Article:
In the spring of 1968, activists across the globe took to the streets and clashed with authorities to protest neo-imperialism, oppressive regimes, and the postcolonial order of things. While there is no shortage of archival material documenting this type of activism during France's mai 68, this is often not the case for similar activism in places like Tunisia and Senegal. This article discusses the importance of personal archives and oral histories for analyzing lesser-known activism of the 1960s and 1970s in the former French empire. On the one hand, oral histories can help clarify archival material; on the other hand, they can further muddy politically charged narratives where past, present, and future collide. Through an analysis of interviews conducted with 1968 participants in France, Tunisia, and Senegal, I uncover the promises and perils of expanding conventional notions of the archive for the study of the "global 1960s".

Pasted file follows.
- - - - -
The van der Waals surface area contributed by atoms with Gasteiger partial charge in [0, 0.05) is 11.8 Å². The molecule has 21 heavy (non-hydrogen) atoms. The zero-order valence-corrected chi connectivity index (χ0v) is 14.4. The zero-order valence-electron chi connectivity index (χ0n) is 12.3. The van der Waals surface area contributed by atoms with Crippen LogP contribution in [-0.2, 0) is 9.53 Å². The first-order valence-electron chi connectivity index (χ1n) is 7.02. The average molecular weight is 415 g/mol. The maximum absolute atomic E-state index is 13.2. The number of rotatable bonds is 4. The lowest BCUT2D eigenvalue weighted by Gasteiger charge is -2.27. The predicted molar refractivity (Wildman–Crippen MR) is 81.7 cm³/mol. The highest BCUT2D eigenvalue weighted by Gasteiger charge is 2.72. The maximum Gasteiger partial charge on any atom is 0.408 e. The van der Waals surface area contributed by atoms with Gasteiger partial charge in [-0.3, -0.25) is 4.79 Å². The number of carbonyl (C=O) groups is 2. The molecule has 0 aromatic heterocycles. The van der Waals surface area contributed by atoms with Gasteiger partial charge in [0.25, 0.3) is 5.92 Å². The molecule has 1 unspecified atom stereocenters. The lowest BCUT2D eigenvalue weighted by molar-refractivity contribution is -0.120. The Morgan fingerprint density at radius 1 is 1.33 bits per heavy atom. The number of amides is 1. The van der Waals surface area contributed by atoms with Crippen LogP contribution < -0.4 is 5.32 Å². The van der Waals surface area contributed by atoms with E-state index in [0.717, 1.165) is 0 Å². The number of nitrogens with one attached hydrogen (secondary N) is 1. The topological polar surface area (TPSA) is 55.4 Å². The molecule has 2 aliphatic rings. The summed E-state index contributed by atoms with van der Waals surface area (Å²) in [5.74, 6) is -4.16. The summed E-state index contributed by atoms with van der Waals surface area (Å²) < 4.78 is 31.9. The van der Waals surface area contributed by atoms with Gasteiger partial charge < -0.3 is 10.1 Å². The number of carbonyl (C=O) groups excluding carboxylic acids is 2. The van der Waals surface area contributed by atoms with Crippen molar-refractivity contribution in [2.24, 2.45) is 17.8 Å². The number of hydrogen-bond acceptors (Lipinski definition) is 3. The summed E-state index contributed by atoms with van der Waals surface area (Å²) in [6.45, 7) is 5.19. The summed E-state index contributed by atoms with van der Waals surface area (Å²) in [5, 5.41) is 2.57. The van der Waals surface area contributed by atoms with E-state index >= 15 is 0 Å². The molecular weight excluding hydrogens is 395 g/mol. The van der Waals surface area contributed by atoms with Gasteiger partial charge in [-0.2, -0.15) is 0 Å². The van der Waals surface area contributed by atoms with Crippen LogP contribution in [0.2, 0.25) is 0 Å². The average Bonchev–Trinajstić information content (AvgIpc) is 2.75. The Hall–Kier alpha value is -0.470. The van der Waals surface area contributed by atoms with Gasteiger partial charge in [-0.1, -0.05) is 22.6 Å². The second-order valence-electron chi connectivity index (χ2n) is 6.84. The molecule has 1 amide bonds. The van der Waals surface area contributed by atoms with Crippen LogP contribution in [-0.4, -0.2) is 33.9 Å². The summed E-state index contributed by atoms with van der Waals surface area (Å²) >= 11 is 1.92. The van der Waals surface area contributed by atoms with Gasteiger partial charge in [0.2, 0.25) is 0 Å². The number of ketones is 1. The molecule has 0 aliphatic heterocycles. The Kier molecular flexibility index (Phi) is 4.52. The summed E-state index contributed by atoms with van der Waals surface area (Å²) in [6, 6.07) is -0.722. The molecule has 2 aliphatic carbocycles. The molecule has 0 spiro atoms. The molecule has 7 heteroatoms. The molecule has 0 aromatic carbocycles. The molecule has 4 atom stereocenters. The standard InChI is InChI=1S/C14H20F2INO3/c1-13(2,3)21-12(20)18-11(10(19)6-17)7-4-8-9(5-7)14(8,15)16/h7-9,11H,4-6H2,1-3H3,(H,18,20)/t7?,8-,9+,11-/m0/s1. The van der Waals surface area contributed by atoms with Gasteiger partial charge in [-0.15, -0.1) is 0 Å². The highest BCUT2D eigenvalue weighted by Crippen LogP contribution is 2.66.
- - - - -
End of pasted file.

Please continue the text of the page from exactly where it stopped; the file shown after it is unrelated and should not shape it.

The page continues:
All Science Journal Classification (ASJC) codes